Big Business wants to kill CFPB’s anti-arbitration rule. Here’s the game plan.

October 7, 2015

(Reuters) – What the U.S. Supreme Court took away from consumers in its pro-arbitration decisions in AT&T Mobility v. Concepcion and American Express v. Italian Colors, the Consumer Financial Protection Board intends to give back.

On Wednesday, the CFPB announced a proposal to prohibit financial services companies from imposing mandatory arbitration clauses that bar consumer class actions. The proposed rule, which followed the agency’s release last March of an arbitration study mandated in the 2010 Dodd-Frank financial reform law, would restore consumers’ right to band together to sue banks, credit card companies, payday lenders and other financial services businesses. Consumer advocates such as Paul Bland at Public Justice quite rightly greeted the CFPB’s proposal as an opportunity to regain the ground lost to mandatory arbitration clauses.

But as Bland himself told me in an interview Wednesday morning, the proposal is only another preliminary step toward restoring consumers’ right to bring class actions. The CFPB now has to give small businesses a chance to offer their view of the proposed rule in closed-door meetings with a selected panel of companies. After the agency releases a public report on the small business review, it will seek public comment on a formally proposed rule. Only when the notice-and-comment period is complete can it issue a formal proposed rule for restricting class action waivers. At best, Bland said, a final rule from the CFPB is probably months away.

That’s going to give business groups plenty of time to figure out ways – politically and through litigation – to try to stop the CFPB rule from ever taking effect. “All options are on the table,” said Matthew Webb, senior VP of legal reform policy for the U.S. Chamber of Commerce’s Institute for Legal Reform. “Class action lawyers shouldn’t start popping the corks on their champagne,” added Andrew Pincus of Mayer Brown, who posted on the proposal at ILR’s website. “There is a long road ahead particularly as consumers learn that their ability to redress real injuries has been sacrificed for the nonexistent ‘benefits’ of a broken class action system.”

Politically, pressure will be on the CFPB to get its rule implemented before the 2016 elections. It’s no secret that Republicans are no fans of Dodd-Frank in general and of the CFPB in particular. There is already a bill in the House of Representatives calling on the CFPB to re-do the study underpinning its proposed new rule (even though, by any objective measure, it is far and away the most sweeping analysis ever conducted of the relative benefits to consumers of arbitration and class actions). Or CFPB detractors could also try to rescind Dodd-Frank provisions authorizing the new rule through riders on appropriations bills, according to Alan Kaplinsky of Ballard Spahr, who has been one of the leading voices against the CFPB’s arbitration study.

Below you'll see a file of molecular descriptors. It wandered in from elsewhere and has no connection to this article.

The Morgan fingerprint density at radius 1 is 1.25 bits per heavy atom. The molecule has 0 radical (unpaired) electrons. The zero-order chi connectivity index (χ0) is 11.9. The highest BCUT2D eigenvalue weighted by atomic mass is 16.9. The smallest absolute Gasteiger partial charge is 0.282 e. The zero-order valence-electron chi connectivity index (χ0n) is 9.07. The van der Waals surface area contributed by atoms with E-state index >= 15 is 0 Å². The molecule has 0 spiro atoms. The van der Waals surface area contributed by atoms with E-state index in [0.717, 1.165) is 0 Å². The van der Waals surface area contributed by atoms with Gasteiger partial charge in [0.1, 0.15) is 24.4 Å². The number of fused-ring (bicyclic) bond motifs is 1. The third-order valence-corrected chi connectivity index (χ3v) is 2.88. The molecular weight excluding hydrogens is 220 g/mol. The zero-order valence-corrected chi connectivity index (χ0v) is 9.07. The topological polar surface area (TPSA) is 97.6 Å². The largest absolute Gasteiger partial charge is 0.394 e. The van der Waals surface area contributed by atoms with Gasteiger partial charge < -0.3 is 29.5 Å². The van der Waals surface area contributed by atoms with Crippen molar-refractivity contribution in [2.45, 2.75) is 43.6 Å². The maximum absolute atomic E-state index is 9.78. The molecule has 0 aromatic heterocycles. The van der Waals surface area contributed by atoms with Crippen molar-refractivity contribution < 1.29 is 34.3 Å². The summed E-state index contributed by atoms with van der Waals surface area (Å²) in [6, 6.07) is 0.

There is also sure to be litigation challenging any CFPB final rule prohibiting class action waivers in arbitration clauses, just as business groups have challenged – with some notable successes – other Dodd-Frank mandated rules. I don’t see how detractors can argue that the CFPB failed to conduct the pre-rule investigation Dodd-Frank called for. But Kaplinsky said a suit accusing the agency of arbitrary and capricious rulemaking could argue that the CFPB reached the wrong conclusion about what its data actually showed.

Another prospective argument could be that the CFPB cut off its study too soon, before collecting data on its own ability to deliver relief to consumers wronged by financial institutions. Under that argument, the CFPB study set up a false dichotomy between class actions and individual consumer arbitration because it didn’t wait to evaluate its impact.

Even if the CFPB manages to fend off Congressional Republicans and implement a final rule restricting arbitration clauses, it’s unlikely the inevitable litigation over the rule will be concluded before a new Congress and president take office in 2017. If Republicans end up controlling Congress and the presidency, the CFPB bar on mandatory arbitration – which the business lobby considers to be one of the class action bar’s prime accomplishments during the Obama administration – could be doomed.

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